In the last few years, part of this effort has been focusing our Conclave presentations and workshops around themes for exploration- to deepen and contextualize that which we know, and to embark on learnings and subjects we do not know.

This year, we selected the Divine Feminine, and it couldn’t have come at a better time- for the Apostolic Johannite Church as a communion and community and for many of us as individuals, of which I count myself one.

Her echoes and resonances ring forth in the figures lost to the distraction of the modern era, but kindled anew through the exploration of the Missing Witches with Amy Torok and Risa Dickens. We also had opportunity to see her at work in traditions adjacent to our own, through an exploration of Sophia as Goddess, with T. Scarlet Jory.

She comes as a lightning flash and a torrent, proclaiming her presence in the voice of thunder, which Dr. Celene Lillie showed us in an exploration of The Thunder Perfect Mind.

Her undercurrent- powerful, determined, and revitalizing, courses its way through our art and history, as noted by Nic Laccetti in his exploration of the work of Josephin Peladan, and turns up where you don’t always expect to see it, as demonstrated by Dr. David Goodin in the Divine Feminine in the Gospel of John.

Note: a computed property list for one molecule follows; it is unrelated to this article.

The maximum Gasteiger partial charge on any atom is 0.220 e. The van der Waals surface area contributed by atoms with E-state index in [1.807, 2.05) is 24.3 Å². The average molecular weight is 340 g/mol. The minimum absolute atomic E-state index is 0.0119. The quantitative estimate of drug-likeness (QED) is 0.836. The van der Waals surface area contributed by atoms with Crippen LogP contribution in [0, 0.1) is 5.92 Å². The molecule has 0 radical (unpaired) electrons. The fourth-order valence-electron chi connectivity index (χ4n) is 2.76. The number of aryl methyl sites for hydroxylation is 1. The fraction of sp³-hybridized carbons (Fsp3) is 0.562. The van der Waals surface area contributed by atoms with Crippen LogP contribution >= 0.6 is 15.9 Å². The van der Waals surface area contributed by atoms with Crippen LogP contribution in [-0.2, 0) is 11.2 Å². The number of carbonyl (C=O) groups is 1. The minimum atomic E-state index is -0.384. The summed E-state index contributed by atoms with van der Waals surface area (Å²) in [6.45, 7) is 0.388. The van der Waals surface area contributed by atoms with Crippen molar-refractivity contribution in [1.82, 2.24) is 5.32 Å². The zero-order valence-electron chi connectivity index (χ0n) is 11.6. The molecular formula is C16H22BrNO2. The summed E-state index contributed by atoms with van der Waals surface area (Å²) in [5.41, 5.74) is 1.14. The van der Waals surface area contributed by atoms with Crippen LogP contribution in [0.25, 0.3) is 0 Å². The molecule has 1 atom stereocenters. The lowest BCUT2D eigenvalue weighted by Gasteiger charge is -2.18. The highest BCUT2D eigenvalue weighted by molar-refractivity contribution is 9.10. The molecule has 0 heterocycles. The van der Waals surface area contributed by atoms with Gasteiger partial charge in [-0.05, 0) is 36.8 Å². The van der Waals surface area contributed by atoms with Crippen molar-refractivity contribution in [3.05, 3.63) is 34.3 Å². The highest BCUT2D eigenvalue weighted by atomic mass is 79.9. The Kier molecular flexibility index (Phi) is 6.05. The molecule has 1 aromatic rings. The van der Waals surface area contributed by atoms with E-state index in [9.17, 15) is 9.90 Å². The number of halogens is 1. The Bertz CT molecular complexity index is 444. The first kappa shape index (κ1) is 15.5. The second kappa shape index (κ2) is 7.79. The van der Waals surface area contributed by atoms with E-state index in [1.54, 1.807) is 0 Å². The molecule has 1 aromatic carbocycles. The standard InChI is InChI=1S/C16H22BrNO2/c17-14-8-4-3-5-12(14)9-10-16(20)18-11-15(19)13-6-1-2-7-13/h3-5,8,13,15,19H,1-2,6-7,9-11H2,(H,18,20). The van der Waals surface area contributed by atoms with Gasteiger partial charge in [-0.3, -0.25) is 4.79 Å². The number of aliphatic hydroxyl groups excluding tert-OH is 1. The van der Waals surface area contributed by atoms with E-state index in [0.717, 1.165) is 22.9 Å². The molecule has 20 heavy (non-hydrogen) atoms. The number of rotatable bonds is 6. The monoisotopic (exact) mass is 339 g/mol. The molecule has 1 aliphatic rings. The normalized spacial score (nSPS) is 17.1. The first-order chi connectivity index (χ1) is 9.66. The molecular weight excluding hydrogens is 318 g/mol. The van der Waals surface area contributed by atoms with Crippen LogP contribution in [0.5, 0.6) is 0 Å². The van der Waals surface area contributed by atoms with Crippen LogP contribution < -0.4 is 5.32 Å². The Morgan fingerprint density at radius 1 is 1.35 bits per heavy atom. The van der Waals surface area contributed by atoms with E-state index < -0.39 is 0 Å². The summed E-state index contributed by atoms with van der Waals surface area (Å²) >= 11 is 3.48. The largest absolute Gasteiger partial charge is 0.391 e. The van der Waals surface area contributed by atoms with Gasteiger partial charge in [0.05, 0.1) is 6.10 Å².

Like the Temple tradition of which His Excellency, Mar Timotheos spoke in his talk on the Great Lady, the Divine Feminine remains, thrives even, in the consciousness and sanctuaries of the people.

Sometimes we meet her in places that we as human travellers fear to tread, in death, loss and the contemplation of our own mortality- in the darker places of our consciousness, as illustrated by His Grace, Mar Thomas

In places most closest to home, Fr. Joseph McCauslin gave ear to her voice in the person of Mary, Theotokos, Mary Magdalene by way of Clark Aitkins in the Gospel of Mary and Barbelo and Sophia in an exploration of Gnostic Ascent and the cosmology of the Apocryphon of John with Very Rev. Fr. Tony Silvia.

Fittingly, we capped off our run of excellent talks with How to interpret the Gospel of Thomas by Dr. Andre Gagne- a dive into Wisdom itself in the form of scripture.

From the start of Conclave until its end- I don’t think it is an understatement to say that every attendee came away with a powerful sojourn in the sanctuary of the Divine Feminine, individually and together with our community- with old friends, and new friends.